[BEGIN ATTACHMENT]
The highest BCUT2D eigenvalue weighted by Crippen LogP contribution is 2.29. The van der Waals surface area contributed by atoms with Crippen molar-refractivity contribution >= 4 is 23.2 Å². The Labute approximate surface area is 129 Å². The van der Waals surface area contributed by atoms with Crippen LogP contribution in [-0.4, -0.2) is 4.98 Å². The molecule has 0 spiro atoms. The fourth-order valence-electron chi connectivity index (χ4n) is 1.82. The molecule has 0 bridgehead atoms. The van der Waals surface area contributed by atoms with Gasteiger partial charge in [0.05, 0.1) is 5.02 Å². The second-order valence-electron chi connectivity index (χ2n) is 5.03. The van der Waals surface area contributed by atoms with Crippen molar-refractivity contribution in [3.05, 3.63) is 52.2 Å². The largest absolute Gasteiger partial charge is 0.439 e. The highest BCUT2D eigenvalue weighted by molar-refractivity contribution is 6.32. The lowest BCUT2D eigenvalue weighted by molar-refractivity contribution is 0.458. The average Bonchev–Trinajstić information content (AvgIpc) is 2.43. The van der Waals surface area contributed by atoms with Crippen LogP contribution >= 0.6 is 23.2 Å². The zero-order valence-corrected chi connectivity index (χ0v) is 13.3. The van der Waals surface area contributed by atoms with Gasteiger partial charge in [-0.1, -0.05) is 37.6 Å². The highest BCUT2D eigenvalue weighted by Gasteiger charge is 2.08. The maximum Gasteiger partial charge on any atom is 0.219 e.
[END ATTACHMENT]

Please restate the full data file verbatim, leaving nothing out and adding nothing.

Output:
The highest BCUT2D eigenvalue weighted by Crippen LogP contribution is 2.29. The van der Waals surface area contributed by atoms with Crippen molar-refractivity contribution >= 4 is 23.2 Å². The Labute approximate surface area is 129 Å². The van der Waals surface area contributed by atoms with Crippen LogP contribution in [-0.4, -0.2) is 4.98 Å². The molecule has 0 spiro atoms. The fourth-order valence-electron chi connectivity index (χ4n) is 1.82. The molecule has 0 bridgehead atoms. The van der Waals surface area contributed by atoms with Gasteiger partial charge in [0.05, 0.1) is 5.02 Å². The second-order valence-electron chi connectivity index (χ2n) is 5.03. The van der Waals surface area contributed by atoms with Crippen molar-refractivity contribution in [3.05, 3.63) is 52.2 Å². The largest absolute Gasteiger partial charge is 0.439 e. The highest BCUT2D eigenvalue weighted by molar-refractivity contribution is 6.32. The lowest BCUT2D eigenvalue weighted by molar-refractivity contribution is 0.458. The average Bonchev–Trinajstić information content (AvgIpc) is 2.43. The van der Waals surface area contributed by atoms with Crippen LogP contribution >= 0.6 is 23.2 Å². The zero-order valence-corrected chi connectivity index (χ0v) is 13.3. The van der Waals surface area contributed by atoms with Gasteiger partial charge in [-0.1, -0.05) is 37.6 Å². The highest BCUT2D eigenvalue weighted by Gasteiger charge is 2.08. The maximum Gasteiger partial charge on any atom is 0.219 e.